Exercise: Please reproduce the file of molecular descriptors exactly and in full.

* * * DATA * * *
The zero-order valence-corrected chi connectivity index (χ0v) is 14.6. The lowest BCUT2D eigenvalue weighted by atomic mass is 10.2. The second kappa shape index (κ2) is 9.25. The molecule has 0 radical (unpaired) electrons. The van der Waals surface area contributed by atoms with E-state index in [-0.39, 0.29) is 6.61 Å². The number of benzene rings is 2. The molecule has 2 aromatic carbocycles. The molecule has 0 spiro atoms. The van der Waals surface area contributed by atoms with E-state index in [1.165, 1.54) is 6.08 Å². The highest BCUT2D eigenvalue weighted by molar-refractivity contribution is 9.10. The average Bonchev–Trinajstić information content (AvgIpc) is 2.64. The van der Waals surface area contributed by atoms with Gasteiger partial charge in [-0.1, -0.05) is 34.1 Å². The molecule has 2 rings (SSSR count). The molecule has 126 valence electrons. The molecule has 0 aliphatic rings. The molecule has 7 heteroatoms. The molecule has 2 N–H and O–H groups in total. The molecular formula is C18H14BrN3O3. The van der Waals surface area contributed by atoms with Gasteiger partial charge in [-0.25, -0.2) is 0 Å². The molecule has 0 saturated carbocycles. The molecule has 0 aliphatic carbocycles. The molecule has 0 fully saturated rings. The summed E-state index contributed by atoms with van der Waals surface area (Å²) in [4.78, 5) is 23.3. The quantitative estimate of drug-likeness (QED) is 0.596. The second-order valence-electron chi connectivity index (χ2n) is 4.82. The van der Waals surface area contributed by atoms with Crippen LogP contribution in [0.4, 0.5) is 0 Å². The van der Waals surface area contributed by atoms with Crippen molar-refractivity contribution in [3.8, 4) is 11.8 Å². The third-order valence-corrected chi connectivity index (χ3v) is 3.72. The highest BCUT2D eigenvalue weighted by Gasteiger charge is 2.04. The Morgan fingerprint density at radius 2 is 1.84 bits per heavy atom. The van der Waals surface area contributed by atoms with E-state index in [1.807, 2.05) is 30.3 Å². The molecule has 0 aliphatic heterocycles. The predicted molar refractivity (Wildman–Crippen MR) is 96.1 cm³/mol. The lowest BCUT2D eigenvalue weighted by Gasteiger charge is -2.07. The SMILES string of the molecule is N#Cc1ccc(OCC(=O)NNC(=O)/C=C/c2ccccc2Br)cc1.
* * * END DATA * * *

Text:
The zero-order valence-corrected chi connectivity index (χ0v) is 14.6. The lowest BCUT2D eigenvalue weighted by atomic mass is 10.2. The second kappa shape index (κ2) is 9.25. The molecule has 0 radical (unpaired) electrons. The van der Waals surface area contributed by atoms with E-state index in [-0.39, 0.29) is 6.61 Å². The number of benzene rings is 2. The molecule has 2 aromatic carbocycles. The molecule has 0 spiro atoms. The van der Waals surface area contributed by atoms with E-state index in [1.165, 1.54) is 6.08 Å². The highest BCUT2D eigenvalue weighted by molar-refractivity contribution is 9.10. The average Bonchev–Trinajstić information content (AvgIpc) is 2.64. The van der Waals surface area contributed by atoms with Gasteiger partial charge in [-0.1, -0.05) is 34.1 Å². The molecule has 2 rings (SSSR count). The molecule has 126 valence electrons. The molecule has 0 aliphatic rings. The molecule has 7 heteroatoms. The molecule has 2 N–H and O–H groups in total. The molecular formula is C18H14BrN3O3. The van der Waals surface area contributed by atoms with Gasteiger partial charge in [-0.25, -0.2) is 0 Å². The molecule has 0 saturated carbocycles. The molecule has 0 aliphatic carbocycles. The molecule has 0 fully saturated rings. The summed E-state index contributed by atoms with van der Waals surface area (Å²) in [4.78, 5) is 23.3. The quantitative estimate of drug-likeness (QED) is 0.596. The second-order valence-electron chi connectivity index (χ2n) is 4.82. The van der Waals surface area contributed by atoms with Crippen LogP contribution in [0.4, 0.5) is 0 Å². The van der Waals surface area contributed by atoms with Crippen molar-refractivity contribution in [3.8, 4) is 11.8 Å². The third-order valence-corrected chi connectivity index (χ3v) is 3.72. The highest BCUT2D eigenvalue weighted by Gasteiger charge is 2.04. The Morgan fingerprint density at radius 2 is 1.84 bits per heavy atom. The van der Waals surface area contributed by atoms with E-state index in [1.807, 2.05) is 30.3 Å². The molecule has 0 aliphatic heterocycles. The predicted molar refractivity (Wildman–Crippen MR) is 96.1 cm³/mol. The lowest BCUT2D eigenvalue weighted by Gasteiger charge is -2.07. The SMILES string of the molecule is N#Cc1ccc(OCC(=O)NNC(=O)/C=C/c2ccccc2Br)cc1.